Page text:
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Very Hot Topic (More than 25 Replies) Understanding the Ruy Lopez (Exchange Variation) (Read 47646 times)
ChessMonkey
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Re: Understanding the Ruy Lopez (Exchange Variation)
Reply #22 - 02/11/11 at 14:35:57
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I like the Panczyk & Ilzcuk book (I don't have Kinderman, but his book on the Leningrad Dutch is quite good), but if you are looking for lots of prose explaining the ideas and concepts, you'll be disappointed since there is very little explanation, aside from their summations of the lines at the end of each chapter.  Their coverage is quite thorough, however.  I see that Andrew Martin has a DVD on the Exchange, but I don't have it and haven't seen any reviews of it yet.
  
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Re: Understanding the Ruy Lopez (Exchange Variation)
Reply #21 - 02/11/11 at 09:14:22
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Hansen prefered Panczyk & Ilzcuk to Kindermann: http://www.chesscafe.com/text/hansen78.pdf
  

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Re: Understanding the Ruy Lopez (Exchange Variation)
Reply #20 - 02/11/11 at 08:46:00
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Carld wrote on 02/10/11 at 03:08:55:
Does anyone know how Panczyk's book compares with Andrew Kinsman's Spanish Exchange? I have Kinsman's book already and have Panczyk's ordered, but I was wondering if once was noticeably better than the other.


Kindermann's is worthy.

http://www.chesspub.com/cgi-bin/yabb2/YaBB.pl?num=1109832373/4
  
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Understanding the Ruy Lopez (Exchange Variation)
Reply #19 - 02/11/11 at 05:55:45
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There's also Ivanchuk's new idea 5...f6 6.d4 Bg4 7.c3 Qe7!?, which he used to defeat Caruana with the black pieces in Gibraltar.
  

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Re: Understanding the Ruy Lopez (Exchange Variation)
Reply #18 - 02/10/11 at 03:08:55
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Does anyone know how Panczyk's book compares with Andrew Kinsman's Spanish Exchange? I have Kinsman's book already and have Panczyk's ordered, but I was wondering if once was noticeably better than the other.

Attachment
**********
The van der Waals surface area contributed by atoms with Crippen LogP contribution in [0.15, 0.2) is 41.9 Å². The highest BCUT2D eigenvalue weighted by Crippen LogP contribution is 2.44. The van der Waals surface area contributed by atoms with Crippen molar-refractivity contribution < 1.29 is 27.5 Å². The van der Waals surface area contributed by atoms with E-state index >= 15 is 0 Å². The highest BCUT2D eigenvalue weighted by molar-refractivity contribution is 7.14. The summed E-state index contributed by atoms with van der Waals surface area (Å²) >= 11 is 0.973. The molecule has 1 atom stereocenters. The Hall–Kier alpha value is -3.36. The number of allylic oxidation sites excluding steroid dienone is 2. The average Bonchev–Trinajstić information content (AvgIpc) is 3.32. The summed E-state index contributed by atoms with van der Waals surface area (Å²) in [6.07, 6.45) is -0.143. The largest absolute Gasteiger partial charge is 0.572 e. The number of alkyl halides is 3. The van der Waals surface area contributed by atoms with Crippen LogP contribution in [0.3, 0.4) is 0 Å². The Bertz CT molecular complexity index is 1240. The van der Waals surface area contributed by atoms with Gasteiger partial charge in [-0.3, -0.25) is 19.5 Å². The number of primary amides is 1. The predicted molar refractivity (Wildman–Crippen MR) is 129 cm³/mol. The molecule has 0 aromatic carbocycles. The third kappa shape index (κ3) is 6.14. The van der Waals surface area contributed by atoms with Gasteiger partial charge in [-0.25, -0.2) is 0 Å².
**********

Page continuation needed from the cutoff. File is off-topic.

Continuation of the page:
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Re: Understanding the Ruy Lopez (Exchange Variation)
Reply #17 - 02/08/11 at 14:57:06
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If one wants to have some offbeat idea in the exchange variation then you really have to try out :
1.e4 e5 2.Nf3 Nc6 3.Bb5 a6 4.Bxc6 dxc6 5.0-0 f6 6.d4 exd4 7.Nxd4 Bd6 (At this point most white players are already out of book. Only players whom specifically prepared for me as opponent, know the next most critical move.) 8.Qh5+ g6 9.Qf3 h5 with an extremely complicated battle ahead. I've played already 6 official games with this position, scoring a decent 2,5/6 (including 3 draws against FMs). Until today I've not seen any clear refutation of the system.
  
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Re: Understanding the Ruy Lopez (Exchange Variation)
Reply #16 - 02/08/11 at 12:13:31
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I think the old line was 7...f6 and now they are going 7...Qh4 followed by 8...f6 or 8...Bd6. Not sure which is best. Anyhow its the move 7...Qh4 which caused a mini-revival. I think even Magnus Carlsen gave this line a bash so its not a complete junk line. Theoretically maybe the compensation is not completely sufficient but there are practical and psychological problems for players of White used to the easy life.
  
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Re: Understanding the Ruy Lopez (Exchange Variation)
Reply #15 - 02/07/11 at 15:14:56
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Keano wrote on 02/04/11 at 09:17:44:
If Black is really looking to liven things up he could do worse than 4.Bxc6 dxc6 5.0-0 Bg4 6.h3 Bh5!?

Theoretically Whites best now is to take the pawn 6.g4 Bg6 7.Nxe5 but after 7....Qh4 followed by ...f6 I think Black is getting a complicated game. Theoretically the compensation might not be sufficient but it leads to the type of game many Spanish Exchange fans will not enjoy.


That is interesting. I always thought that 7. ... Bd6 gave Black sufficient compensation.